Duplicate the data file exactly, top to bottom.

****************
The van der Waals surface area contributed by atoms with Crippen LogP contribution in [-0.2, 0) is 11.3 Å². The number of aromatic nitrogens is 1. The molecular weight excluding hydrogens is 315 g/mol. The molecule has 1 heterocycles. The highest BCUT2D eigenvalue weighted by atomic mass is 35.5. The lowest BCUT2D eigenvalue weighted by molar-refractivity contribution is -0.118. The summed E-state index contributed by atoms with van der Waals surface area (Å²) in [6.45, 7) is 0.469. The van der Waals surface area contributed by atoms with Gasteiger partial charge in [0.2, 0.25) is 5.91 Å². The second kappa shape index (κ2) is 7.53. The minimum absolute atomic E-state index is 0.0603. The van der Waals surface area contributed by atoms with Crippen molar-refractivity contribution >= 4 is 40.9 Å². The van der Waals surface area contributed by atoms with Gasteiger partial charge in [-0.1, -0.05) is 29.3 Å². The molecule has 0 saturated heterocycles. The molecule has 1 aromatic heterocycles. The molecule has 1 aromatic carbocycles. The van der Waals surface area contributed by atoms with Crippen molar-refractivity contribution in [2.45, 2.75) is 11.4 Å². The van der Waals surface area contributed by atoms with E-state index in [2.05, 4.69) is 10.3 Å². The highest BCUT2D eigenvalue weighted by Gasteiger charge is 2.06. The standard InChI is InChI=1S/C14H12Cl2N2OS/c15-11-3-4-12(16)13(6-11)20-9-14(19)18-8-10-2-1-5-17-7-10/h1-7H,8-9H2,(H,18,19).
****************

The van der Waals surface area contributed by atoms with Crippen LogP contribution in [-0.2, 0) is 11.3 Å². The number of aromatic nitrogens is 1. The molecular weight excluding hydrogens is 315 g/mol. The molecule has 1 heterocycles. The highest BCUT2D eigenvalue weighted by atomic mass is 35.5. The lowest BCUT2D eigenvalue weighted by molar-refractivity contribution is -0.118. The summed E-state index contributed by atoms with van der Waals surface area (Å²) in [6.45, 7) is 0.469. The van der Waals surface area contributed by atoms with Gasteiger partial charge in [0.2, 0.25) is 5.91 Å². The second kappa shape index (κ2) is 7.53. The minimum absolute atomic E-state index is 0.0603. The van der Waals surface area contributed by atoms with Crippen molar-refractivity contribution >= 4 is 40.9 Å². The van der Waals surface area contributed by atoms with Gasteiger partial charge in [-0.1, -0.05) is 29.3 Å². The molecule has 0 saturated heterocycles. The molecule has 1 aromatic heterocycles. The molecule has 1 aromatic carbocycles. The van der Waals surface area contributed by atoms with Crippen molar-refractivity contribution in [2.45, 2.75) is 11.4 Å². The van der Waals surface area contributed by atoms with E-state index in [2.05, 4.69) is 10.3 Å². The highest BCUT2D eigenvalue weighted by Gasteiger charge is 2.06. The standard InChI is InChI=1S/C14H12Cl2N2OS/c15-11-3-4-12(16)13(6-11)20-9-14(19)18-8-10-2-1-5-17-7-10/h1-7H,8-9H2,(H,18,19).